Unique Research Opportunity
It’s not uncommon for Southwestern students to conduct research with their professors. But few get the opportunity Morgan Mingle did.
Mingle, a junior animal behavior major, spent three months last summer doing research in Australia with Jesse Purdy, a psychology professor who specializes in aquatic animal behavior.
Mingle spent three months working with Purdy on a project at the National Marine Science Centre, which is located in Coffs Harbour, on the east coast of Australia, four hundred miles north of Sydney. The centre is affiliated with Southern Cross University.
Purdy and Mingle worked with mulloway (Argysomus hololepidotus), a fish species with high commercial potential because it reproduces easily and adapts well in captivity, grows up to 2 meters, and can weigh more than 200 lbs. Mulloway are also highly prized in the sports fisheries industry. One of the questions concerning fish farmers is the ability of a hatchery-raised mulloway to recognize and avoid predators. The main concern is for those mulloway that are released back into the ocean.
“If those fish are ill-prepared for a world full of predators, a release may simply be a way of feeding the other animals in the sea,” Purdy said.
Purdy and Mingle determined whether hatchery-raised mulloway could learn about different predators, whether an attack was imminent, and if their response was appropriate to the predator. In addition, they planned to compare their anti-predatory behaviors with those of wild caught mulloway.
The mulloway project stemmed from work in Purdy’s aquatic animal research lab with mummichogs, a small baitfish found along the Gulf coast. Wild caught mummichogs received trials in which a neutral stimulus was paired with a simulated attack from either an avian or marine predator. Mummichogs responded to a stimulus predicting an attack by an avian predator by descending in the water column, but responded to a stimulus predicting a marine predator by schooling more tightly. Both conditioned responses were appropriate to the anticipated predator and would have increased their chances of survival. Mingle, who started working in Purdy’s aquatic animal lab in her first year, was instrumental in collecting and analyzing the data.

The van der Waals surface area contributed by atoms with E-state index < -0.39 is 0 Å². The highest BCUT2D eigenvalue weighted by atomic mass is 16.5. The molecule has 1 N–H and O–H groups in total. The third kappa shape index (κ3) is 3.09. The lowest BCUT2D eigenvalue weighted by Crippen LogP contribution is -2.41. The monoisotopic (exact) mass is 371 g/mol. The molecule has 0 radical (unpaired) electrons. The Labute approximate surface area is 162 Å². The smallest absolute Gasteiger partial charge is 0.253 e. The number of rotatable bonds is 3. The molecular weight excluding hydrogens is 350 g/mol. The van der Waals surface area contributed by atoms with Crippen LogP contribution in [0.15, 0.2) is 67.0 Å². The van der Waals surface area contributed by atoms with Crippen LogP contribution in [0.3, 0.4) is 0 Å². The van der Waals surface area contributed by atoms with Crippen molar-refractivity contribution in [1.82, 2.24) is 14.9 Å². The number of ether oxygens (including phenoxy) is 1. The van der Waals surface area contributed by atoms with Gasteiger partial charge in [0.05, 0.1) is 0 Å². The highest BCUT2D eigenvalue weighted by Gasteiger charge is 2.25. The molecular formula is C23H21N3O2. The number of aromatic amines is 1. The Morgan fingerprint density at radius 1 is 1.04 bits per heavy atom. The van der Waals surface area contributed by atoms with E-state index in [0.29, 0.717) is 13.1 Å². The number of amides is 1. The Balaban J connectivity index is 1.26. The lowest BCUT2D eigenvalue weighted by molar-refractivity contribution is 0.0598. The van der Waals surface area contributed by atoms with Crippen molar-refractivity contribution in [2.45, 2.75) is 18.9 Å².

Preparations for the work in Australia began during Purdy’s sabbatical last fall and spring. In addition to preparing an application to Southern Cross University’s visiting research scientist program, Purdy had to get together nearly 500 pounds of scientific equipment that would be required to conduct the proposed research. This was no easy task given the differences between the United States and Australia in terms of electrical power. In March 2009, Purdy received word that his proposal with Southern Cross Psychology Professors Anna Brooks and Rick Van der Zwan was the only one funded for the 2008-2009 academic year.
Once he arrived in Coffs Harbour and started working with mulloway, Purdy said it was easy to see why they have been depleted by overfishing.
“They are very easy to catch,” he said. “A mulloway’s conditioned response to any predator appears to be simply to swim to the bottom, in as tight a group as possible, and freeze. A trawler with a net can easily pick them up by the thousands.”
Purdy and Mingle were not able to complete their research before they had to return home, but a student at Southern Cross University completed the second experiment for them. The second study tested whether their predator avoidance strategy changed during the night. Interestingly, preliminary data analyses appears to show that mulloway were more active at night and that their anti-predatory behavior may differ from their daytime responses.
“If these preliminary data hold up, this might be an important finding,” Purdy said.
Mingle also spent the last month of the summer doing a research project on her own at the Pet Porpoise Pool, which is a marine animal park in Coffs Harbour.
Because one of the dolphins at the facility was pregnant, Mingle helped develop a study that would examine how vocalizations in a group of dolphins change before and after a baby is born. She hopes the study will help researchers learn more about how dolphins learn to vocalize.
“Dolphins, seals, whales, songbirds and humans are the only animals that show clear vocal learning,” she explained.
Mingle used a hydrophone (an underwater microphone) and digital audio recorder to collect sounds the dolphins produce in various situations, such as when they are playing and eating. She brought back more than 30 hours of recordings that she is analyzing this fall.
Mingle received a Mundy Collaborative Research Grant from Southwestern to fund her trip to Australia, and lived with a family while she was there. “It was a great experience,” she said. “I got to meet a lot of people and make some good connections.”
Mingle is trying to find funding to return to Australia over winter break, when the baby dolphin will have been born. Stephanie Henderson, who has been working with Purdy and Mingle in the aquatic animal research lab, hopes to accompany Mingle on this trip.
Mingle said she enjoyed the dolphin research so much that she wants to continue her research on dolphins after she graduates from Southwestern and is trying to find a graduate school with a strong program in dolphin research.
Purdy said the contacts he made on the trip to Australia should allow him to set up future research opportunities for Southestern students who want to work with marine mammals.